Steps in Managing the Transition

Basic steps in managing a transition to a Total Quality Management system:

  • Identifying tasks to be done
  • Creating necessary management structures
  • Developing strategies for building commitment
  • Designing mechanisms to communicate the change
  • Assigning resources

Task identification would include a study of present conditions; assessing readiness through analysis; creating a model of the desired operational state around what preexisting processes are/aren’t already in place. To communicate the change, mechanisms beyond existing processes will need to be developed. Special all-staff meetings attended by executives, sometimes designed as input or dialog sessions, may be used to kick off the process, and TQM newsletters may be an effective ongoing communication tool to keep employees aware of activities and accomplishments.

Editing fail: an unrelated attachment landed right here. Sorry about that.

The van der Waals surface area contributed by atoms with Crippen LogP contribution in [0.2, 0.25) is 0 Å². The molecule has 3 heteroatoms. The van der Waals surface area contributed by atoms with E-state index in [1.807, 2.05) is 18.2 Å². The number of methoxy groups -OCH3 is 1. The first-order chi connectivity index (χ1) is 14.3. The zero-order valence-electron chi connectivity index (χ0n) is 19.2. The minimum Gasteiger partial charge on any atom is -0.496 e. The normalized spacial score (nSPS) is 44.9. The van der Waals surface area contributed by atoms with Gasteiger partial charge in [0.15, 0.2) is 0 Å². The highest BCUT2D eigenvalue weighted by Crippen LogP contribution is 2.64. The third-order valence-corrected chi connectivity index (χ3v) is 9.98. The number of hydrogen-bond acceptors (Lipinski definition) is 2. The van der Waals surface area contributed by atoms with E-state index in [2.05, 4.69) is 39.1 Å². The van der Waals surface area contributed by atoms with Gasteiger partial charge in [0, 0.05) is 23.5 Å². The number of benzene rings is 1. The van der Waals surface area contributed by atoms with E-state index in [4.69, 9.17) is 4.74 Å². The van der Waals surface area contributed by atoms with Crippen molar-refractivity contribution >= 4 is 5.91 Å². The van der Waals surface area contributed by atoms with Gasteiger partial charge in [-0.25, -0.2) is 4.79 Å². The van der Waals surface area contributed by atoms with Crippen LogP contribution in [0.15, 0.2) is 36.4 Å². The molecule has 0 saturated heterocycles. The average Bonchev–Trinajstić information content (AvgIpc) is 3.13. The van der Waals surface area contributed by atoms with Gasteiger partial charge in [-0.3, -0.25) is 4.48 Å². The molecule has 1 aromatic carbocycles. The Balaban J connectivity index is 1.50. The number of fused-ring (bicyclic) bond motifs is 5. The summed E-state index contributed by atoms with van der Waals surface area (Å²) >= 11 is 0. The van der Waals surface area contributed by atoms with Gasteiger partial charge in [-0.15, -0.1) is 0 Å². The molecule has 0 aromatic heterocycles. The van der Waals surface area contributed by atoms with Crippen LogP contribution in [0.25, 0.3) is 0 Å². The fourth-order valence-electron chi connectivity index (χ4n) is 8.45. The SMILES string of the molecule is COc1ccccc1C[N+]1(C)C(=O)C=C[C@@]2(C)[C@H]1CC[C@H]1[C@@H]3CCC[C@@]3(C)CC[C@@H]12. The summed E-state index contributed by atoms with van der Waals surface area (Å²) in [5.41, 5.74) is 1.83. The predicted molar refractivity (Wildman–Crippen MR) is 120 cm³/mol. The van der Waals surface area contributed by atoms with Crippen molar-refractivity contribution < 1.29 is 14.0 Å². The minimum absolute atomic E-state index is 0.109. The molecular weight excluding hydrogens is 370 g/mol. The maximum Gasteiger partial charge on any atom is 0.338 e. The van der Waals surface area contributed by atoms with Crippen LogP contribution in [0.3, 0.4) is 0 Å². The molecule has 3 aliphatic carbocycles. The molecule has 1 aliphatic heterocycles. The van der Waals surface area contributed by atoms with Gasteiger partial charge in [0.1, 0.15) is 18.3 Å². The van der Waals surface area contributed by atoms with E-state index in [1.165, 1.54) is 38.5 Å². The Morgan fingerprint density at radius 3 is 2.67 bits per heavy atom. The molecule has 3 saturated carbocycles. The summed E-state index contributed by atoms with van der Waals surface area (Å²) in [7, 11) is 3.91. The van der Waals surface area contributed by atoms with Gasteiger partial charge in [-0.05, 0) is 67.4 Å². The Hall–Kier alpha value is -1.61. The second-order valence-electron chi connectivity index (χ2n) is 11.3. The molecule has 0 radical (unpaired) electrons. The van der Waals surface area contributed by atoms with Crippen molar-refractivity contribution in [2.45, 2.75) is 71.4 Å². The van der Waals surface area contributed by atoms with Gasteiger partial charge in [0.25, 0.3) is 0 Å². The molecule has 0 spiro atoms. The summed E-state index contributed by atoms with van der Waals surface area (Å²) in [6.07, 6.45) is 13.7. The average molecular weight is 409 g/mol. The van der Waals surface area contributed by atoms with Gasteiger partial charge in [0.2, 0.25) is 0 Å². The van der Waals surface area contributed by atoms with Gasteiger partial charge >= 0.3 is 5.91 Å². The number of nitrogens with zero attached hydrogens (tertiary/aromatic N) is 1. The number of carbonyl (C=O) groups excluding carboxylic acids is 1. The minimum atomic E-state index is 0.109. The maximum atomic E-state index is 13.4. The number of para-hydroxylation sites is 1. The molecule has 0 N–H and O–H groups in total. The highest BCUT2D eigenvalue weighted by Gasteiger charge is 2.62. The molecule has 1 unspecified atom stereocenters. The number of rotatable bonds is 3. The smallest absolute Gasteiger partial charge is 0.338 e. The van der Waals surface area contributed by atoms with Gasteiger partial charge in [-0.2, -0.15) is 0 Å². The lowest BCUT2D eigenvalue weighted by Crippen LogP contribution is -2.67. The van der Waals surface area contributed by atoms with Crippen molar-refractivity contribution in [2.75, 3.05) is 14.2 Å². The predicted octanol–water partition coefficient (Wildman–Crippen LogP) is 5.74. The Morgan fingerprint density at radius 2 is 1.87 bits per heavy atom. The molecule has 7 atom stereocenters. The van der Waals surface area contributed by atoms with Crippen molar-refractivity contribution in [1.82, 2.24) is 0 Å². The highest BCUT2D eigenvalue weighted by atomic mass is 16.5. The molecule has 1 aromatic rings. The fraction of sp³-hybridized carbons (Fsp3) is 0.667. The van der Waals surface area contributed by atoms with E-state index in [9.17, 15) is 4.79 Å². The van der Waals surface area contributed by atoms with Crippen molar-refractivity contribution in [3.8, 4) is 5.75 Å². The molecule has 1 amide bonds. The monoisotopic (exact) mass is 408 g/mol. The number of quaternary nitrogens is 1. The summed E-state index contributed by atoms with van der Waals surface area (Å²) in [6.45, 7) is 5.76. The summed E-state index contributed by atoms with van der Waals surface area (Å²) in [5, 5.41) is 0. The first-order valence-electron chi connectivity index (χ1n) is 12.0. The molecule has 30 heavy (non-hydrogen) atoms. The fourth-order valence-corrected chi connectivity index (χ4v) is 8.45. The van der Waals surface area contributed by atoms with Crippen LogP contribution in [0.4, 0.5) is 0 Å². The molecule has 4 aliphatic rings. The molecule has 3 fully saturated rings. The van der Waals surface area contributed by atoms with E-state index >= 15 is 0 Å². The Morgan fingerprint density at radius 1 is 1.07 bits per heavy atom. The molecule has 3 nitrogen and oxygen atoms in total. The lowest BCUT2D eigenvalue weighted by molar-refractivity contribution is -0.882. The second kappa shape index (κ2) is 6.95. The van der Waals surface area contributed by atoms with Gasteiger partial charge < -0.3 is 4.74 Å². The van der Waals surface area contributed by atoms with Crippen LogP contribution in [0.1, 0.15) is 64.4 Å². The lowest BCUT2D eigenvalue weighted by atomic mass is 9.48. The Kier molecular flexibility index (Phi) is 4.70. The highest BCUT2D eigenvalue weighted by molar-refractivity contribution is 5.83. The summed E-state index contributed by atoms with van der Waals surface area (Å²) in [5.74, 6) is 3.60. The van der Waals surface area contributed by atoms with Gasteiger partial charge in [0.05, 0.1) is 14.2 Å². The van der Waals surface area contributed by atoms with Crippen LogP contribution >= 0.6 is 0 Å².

In summary, first assess preconditions and the current state of the organisation to make sure the need for change is clear and that TQM is an appropriate strategy. Leadership styles and organisational culture must be congruent with TQM. If they are not, this should be worked on or TQM implementation should be avoided or delayed until favourable conditions exist.

Remember that this will be a difficult, comprehensive, and long-term process. Leaders will need to maintain their commitment, keep the process visible, provide necessary support, and hold people accountable for results. Use input from stakeholders such as clients, referring agencies and funding sources where possible and, of course, maximise employee involvement in design of the system. Always keep in mind that TQM should be purpose driven. Be clear on the organisation’s vision for the future and stay focused on it. TQM can be a powerful technique for reducing resource waste, costs & food losses, while also improving the functionality of operations and optimising the quality & quantity of deliverables to retailers and consumers.